This perplexing, apparent contradiction posed "a long-standing mystery" about the end-of-life stages in low-mass stars, the worldwide team of researchers wrote in the study.
All stars die at some point, so even our Sun will find its end after all. If we are curious about how our star will find its end, the researchers have made a decision to run a few models and simulations and see what they get. The core of the star will shrink, but its outer layers will expand out to the orbit of Mars, engulfing our planet in the process.
"The data said you could get bright planetary nebulae from low mass stars like the sun, [but] the models said that was not possible, anything less than about twice the mass of the sun would give a planetary nebula too faint to see", said Professor Albert Zijlstra of Manchester Univeristy's School of Physics & Astronomy.
While scientists agree that the Sun will die in approximately 10 billion years, they were not sure what would happen next, until now. These rings bear the name of planetary nebulas and are pretty common whenever stars die.
The observations also revealed our star is just about the size of the smallest one that produced a visible nebula. That is to say, the sun will one day dramatically transform into a bright ring of cosmic dust. The planetary nebula is a big circular ring of the luminous gas.
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According to Zijlstra, such an event exposes the star's nucleus which is getting out of fuel, shutting down before finally dying.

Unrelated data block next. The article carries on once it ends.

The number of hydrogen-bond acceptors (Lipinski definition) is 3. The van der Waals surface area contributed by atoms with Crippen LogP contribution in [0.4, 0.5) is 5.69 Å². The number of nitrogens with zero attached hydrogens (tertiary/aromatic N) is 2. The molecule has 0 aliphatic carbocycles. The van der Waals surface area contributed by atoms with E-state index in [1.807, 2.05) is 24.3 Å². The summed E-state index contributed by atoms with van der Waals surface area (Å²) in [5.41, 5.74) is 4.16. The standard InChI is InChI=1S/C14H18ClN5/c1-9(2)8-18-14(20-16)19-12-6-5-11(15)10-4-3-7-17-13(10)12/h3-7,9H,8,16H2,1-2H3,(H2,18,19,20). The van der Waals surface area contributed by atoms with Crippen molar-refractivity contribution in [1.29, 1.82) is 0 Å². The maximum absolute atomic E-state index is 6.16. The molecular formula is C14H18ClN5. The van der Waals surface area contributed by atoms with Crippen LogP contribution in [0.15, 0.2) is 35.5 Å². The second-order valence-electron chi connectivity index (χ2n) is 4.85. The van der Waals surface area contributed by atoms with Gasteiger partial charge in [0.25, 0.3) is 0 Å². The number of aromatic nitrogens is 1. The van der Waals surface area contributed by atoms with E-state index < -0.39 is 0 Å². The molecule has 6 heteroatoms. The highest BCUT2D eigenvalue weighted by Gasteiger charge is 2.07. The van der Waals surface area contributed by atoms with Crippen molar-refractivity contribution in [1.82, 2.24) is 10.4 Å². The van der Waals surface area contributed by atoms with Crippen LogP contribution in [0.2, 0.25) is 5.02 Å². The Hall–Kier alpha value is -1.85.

Interestingly, the envelope at the time shines bright enough to make the dying star observable, although not for long - for maximum 10,000 years, which is quite brief from the standpoint of astronomy.
How Did They Discover It?As a result, some nebulae were not as visible from far away. "Problem solved, after 25 years!" said Zijlstra. Through these models, the researchers showed how the sun can still turn into a bright planetary nebula when it dies.
Professor Zijlstra added: "We found that stars with mass less than 1.1 times the mass of the sun produce fainter nebula, and stars more massive than 3 solar masses brighter nebulae, but for the rest the predicted brightness is very close to what had been observed".
Christophe Morisset, an astronomer at the National Autonomous University of Mexico, tells the publication that the new model operates on the theory that when lower-mass stars expel their envelopes, the cores heat up more rapidly than scientists previously thought. It is three times faster than the previous computer models. But a new model suggests the sun will go out with some style, creating a planetary nebula visible from millions of light-years away, reports Ian Sample at The Guardian.